[SOLVED] HDD Died, Windows Struggles Now.

CDDogg

Honorable
Aug 20, 2015
252
3
10,815
19
So a few months back one of my internal HDDs started having issues, and it eventually died. It wasn't my C: drive so it dying posed no obvious threat to my OS.

So I disconnected it, recovered anything important that I could, and since then I haven't replaced it (I have 2 other HDDs so it's not an issue).

I wasn't running it in an array of any kind, and I don't believe I have any software that needed to read anything off of it.

However, since I disconnected it, Startup and Windows File Exploration has been terribly slow. I have a 1TB SSD as my C: drive, so usually everything would go relatively quickly, but it's really been struggling since that drive began having problems.

Currently it takes about a minute to startup completely (very unusual, I used to be able to expect it to startup completely in a matter of seconds). Even when it does startup and I log in, it takes another solid minute for Windows Explorer to start working properly. Occasionally throughout the day Windows Explorer will get stuck in a crashing loop, sometimes lasting as long as 10 minutes. and if I edit/save a file anywhere, Windows Explorer will stop responding for another solid few minutes.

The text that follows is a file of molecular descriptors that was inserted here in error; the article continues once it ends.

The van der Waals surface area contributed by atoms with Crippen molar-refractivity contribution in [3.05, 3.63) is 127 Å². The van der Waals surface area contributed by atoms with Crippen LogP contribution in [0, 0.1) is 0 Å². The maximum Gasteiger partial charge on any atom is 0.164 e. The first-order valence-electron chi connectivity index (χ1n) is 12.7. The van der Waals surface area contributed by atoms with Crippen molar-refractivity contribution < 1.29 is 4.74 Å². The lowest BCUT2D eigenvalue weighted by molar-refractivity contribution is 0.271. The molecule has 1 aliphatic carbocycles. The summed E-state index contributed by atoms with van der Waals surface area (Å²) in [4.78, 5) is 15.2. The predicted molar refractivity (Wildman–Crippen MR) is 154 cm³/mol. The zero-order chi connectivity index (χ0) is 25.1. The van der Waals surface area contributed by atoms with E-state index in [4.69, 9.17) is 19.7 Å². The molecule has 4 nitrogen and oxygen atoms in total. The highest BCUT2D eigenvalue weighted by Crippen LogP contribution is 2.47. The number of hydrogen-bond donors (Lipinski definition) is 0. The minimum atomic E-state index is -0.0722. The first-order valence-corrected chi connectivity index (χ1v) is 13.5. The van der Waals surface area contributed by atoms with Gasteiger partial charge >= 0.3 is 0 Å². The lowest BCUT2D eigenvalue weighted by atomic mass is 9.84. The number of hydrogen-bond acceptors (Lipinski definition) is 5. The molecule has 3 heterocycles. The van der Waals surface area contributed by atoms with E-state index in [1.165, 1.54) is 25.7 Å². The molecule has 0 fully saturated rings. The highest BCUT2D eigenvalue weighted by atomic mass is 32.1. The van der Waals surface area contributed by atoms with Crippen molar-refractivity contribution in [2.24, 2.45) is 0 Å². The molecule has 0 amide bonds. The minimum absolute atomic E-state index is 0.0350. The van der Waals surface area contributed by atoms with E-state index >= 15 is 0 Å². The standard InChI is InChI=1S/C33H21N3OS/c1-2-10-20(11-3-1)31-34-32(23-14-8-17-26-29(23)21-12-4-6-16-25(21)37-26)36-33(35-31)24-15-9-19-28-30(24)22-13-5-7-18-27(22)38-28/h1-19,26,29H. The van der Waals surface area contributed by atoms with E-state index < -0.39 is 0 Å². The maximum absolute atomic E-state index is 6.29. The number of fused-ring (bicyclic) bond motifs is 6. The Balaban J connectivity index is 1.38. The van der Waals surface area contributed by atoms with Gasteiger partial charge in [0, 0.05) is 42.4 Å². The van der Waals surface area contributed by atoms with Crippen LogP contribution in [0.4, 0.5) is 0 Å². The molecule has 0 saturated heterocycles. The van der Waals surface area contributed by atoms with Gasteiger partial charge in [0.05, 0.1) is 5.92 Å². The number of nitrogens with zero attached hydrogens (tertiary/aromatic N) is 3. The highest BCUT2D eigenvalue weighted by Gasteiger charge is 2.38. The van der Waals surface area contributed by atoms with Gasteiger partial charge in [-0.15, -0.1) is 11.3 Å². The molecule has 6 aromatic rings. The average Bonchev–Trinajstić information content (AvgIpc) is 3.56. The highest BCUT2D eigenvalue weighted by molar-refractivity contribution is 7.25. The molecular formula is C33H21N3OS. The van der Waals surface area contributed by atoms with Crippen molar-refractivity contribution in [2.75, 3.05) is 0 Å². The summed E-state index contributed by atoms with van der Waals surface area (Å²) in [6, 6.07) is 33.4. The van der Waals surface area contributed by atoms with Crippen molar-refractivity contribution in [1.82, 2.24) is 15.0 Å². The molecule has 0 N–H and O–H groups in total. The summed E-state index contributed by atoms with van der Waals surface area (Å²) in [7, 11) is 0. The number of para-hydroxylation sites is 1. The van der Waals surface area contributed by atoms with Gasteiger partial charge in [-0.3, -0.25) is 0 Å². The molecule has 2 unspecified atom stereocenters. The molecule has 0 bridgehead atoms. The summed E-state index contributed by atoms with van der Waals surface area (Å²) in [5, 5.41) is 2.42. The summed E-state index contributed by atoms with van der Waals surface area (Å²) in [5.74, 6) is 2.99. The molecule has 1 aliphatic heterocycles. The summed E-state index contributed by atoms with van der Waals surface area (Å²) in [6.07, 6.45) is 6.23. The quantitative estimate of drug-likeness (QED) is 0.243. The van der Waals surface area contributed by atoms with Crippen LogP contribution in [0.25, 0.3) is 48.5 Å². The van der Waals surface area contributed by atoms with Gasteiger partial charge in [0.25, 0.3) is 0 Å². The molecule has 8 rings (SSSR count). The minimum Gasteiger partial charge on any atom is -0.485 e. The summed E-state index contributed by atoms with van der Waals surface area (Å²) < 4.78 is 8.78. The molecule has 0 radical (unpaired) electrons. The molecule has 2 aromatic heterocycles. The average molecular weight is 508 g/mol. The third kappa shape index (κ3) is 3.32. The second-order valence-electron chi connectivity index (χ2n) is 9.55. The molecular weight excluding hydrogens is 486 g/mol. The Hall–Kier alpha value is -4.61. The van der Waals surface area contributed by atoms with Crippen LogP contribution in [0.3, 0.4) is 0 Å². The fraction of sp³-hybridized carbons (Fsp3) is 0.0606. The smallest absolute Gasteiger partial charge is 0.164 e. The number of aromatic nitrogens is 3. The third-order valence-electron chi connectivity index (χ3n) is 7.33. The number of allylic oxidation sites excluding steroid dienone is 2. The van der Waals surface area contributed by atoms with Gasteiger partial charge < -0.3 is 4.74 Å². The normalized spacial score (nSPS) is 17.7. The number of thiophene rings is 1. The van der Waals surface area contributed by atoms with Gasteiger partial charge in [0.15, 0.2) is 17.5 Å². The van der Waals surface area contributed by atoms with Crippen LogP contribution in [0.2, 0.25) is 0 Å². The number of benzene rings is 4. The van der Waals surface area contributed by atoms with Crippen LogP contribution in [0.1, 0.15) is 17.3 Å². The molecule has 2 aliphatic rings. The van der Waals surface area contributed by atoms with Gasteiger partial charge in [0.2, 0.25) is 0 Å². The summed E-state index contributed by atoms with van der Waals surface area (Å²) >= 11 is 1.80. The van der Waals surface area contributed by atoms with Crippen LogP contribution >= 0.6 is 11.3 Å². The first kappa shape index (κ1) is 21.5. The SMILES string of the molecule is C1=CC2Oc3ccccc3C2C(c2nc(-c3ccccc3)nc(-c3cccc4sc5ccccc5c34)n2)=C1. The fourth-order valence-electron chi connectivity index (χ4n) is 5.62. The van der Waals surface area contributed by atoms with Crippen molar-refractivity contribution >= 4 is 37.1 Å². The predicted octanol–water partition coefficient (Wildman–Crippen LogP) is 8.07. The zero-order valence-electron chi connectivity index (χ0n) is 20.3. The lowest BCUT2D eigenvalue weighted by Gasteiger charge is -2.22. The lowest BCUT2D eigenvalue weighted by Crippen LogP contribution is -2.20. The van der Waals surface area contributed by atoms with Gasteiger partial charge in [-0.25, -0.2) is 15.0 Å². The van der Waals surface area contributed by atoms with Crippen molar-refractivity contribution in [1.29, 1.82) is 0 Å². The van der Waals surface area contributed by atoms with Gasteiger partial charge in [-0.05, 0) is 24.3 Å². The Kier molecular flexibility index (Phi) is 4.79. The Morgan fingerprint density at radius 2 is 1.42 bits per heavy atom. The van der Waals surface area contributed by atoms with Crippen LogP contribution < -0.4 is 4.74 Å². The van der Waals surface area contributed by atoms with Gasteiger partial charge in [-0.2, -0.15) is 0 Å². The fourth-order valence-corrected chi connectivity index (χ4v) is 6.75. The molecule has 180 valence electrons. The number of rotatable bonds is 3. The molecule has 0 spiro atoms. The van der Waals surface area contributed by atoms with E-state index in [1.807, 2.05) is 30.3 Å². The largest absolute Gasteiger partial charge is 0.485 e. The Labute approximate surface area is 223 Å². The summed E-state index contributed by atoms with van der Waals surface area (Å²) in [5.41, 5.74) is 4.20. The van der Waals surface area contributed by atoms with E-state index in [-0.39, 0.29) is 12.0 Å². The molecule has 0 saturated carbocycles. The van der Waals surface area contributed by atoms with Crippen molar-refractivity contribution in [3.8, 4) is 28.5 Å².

My guess is that a registry somewhere is still expecting to see that drive active, and I'm sure it's a vital part of some file check Windows Explorer is doing.

Has anyone else experienced this kind of issue, is there a semi-standard way to fix this kind of thing?
 

Wolfshadw

Titan
Moderator
It sounds like the drive was connected when you installed Windows. Part of the Windows installation was written there (even though your specified the C Drive). Now that the drive is gone, Windows is having issues.

Best thing you can do now is to back up your data, remove the extra drives, leaving only the SSD connected, and performing a clean install of Windows.

-Wolf sends
 

Wolfshadw

Titan
Moderator
It sounds like the drive was connected when you installed Windows. Part of the Windows installation was written there (even though your specified the C Drive). Now that the drive is gone, Windows is having issues.

Best thing you can do now is to back up your data, remove the extra drives, leaving only the SSD connected, and performing a clean install of Windows.

-Wolf sends
 

CDDogg

Honorable
Aug 20, 2015
252
3
10,815
19
Ah yes, that checks out.

It was connected during my windows installation, I was just hoping there was a better solution given how often HDDs die randomly.
 

ASK THE COMMUNITY

TRENDING THREADS